For all the talk of an Olympic legacy following a sensational Games in Rio, it seems that for some, the emphasis is on using the example of our golden boys and girls to attack the people’s game.
Football fans are no strangers to bitterness and hate, from within the game and without. Their clubs, for many a rare release from the daily grind, are nothing more than uncaring, soulless, profit-spinning organisations in the eyes of many, the players who represent them preening, spoiled and detached simpletons.
Issues of class and race are both relevant
There are too many layers to the demonization of modern footballers to peel off in one article.
Those that are able to afford horse-riding equipment and tutelage, or bicycles suitable for taking down the street to their local velodrome, are touted as national heroes while footballers with working-class backgrounds are harangued in the media for daring to make a comfortable living for themselves and their family from the sport they love.
There are issues of class, and there are issues of race, as many on social media have begun to realise. After England’s Euro 2016 defeat to Iceland, the squad was criticised and deemed a national disgrace, but criticism of the squad was not evenly spread or evenly directed. Joe Hart was denounced for a poor performance, while Raheem Sterling, a young black man with an absent father and a child from the age of 17, was lambasted for buying a house for his mother.
Sterling, one of the more well-worn media punch bags in the Premier League right now, is now being used by many as an example of why, fundamentally, people who do athletics, swim or make horses dance to classical music are fundamentally better people than those who play football.
Premier League football is one of the world's most lucrative sports
“The boys and girls delivering Olympic golds for Britain get just £28,000 max off the Lottery,” noted a recent article in The Telegraph. “And, unlike Premier League footballers, [they] live in the communities they represent, not in some gated enclave with other pampered millionaires.”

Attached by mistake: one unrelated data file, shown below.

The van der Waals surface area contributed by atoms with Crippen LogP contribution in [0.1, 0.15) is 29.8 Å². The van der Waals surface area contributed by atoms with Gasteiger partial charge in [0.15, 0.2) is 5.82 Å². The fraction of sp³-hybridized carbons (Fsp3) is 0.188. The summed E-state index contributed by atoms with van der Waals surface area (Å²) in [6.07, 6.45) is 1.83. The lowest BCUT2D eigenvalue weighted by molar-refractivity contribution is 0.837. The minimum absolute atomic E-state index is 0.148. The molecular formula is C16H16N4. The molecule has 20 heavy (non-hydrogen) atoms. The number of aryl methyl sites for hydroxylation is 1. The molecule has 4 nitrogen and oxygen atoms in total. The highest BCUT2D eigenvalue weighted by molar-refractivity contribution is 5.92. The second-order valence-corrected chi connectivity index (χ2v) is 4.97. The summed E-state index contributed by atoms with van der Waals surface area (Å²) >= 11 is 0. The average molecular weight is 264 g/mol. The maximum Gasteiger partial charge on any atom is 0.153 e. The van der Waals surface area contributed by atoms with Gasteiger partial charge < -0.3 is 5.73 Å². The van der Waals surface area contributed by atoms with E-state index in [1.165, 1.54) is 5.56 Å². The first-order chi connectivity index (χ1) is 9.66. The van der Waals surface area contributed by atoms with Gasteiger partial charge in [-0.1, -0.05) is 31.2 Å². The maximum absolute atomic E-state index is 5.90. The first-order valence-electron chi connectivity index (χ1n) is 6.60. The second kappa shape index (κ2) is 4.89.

To put reports from The Standard of Jessica Ennis-Hill’s £1 million property, free £80,000 Jaguar XKR and £5 million post-London 2012 sponsorship deal to one side – saying ‘you lot are just as bad as us’ is not the point of this argument – this statement about money misses a huge point.
Footballers play for privately-owned businesses. In the era of £5 billion television deals, highly successful businesses. And, fundamentally, they are the ones earning the majority of the money by making people want to watch them and making people want to wear their names on their backs.
If our noble Olympians brought home a wad of cash for the rest of us to share out as well as their shiny medals, they would be welcome to a cut of it. It is worth mentioning estimates that each medal won by Team GB cost around £5 million worth of public funding to bring back, and that Olympic government grants have risen, according to an excellent recent piece by The Guardian’s Simon Jenkins, to £350 million.
Our Olympic golds weren’t won through the abstract forces of determination, Britishness and derring-do, they were won because in the era of food bank queues and spiralling student debt, we put an awful lot of money into it.
Too many see the Olympics through rose-tinted glasses
To return to that article in The Telegraph, which makes a number of statements about the Olympics (“the Olympics teach us that there is more to life than winning,” says the article. “I come into these competitions to win, not to get silver or bronze,” says distraught bronze medallist Greg Rutherford) and then poses the question “now will you admit football should be ashamed?”
It would not be difficult to level similar accusations of shame at the Olympics – thousands of displaced families in Rio, Ryan Lochte’s robbery allegations against locals, the same locals who were priced out of events leading to empty, expensive stadia – but then, football was a big part of these Games. For many Brazilians, the highlight will have been Neymar’s golden penalty against the Germans, the 7-1 Germans.
It would also be missing the point whatsoever, as many football-hating journalists seem to be doing right now.
Where does needlessly firing shots at other sports fit into the ‘Olympic spirit’, exactly? What does Raheem Sterling’s choice in headphones have to do with Mo Farah getting up after a light fall and still winning gold? Why, as soon as a British athlete accomplishes something against the odds, is the first thought of many ‘our footballers (who have risen to the top of their trade, beating off the challenge of literally millions of people to do so) could sure learn a lesson from this’?
Using the Olympics as a stick with which to beat the world’s most popular sport is petty, pointless and uncalled for. Anyone who has become disillusioned with modern football as a result of Rio is more than welcome to start watching the athletics instead, join a local judo or handball club or hop on a rowing machine.
But there is no reason to try and make people feel guilty about the things they enjoy once you’ve done it.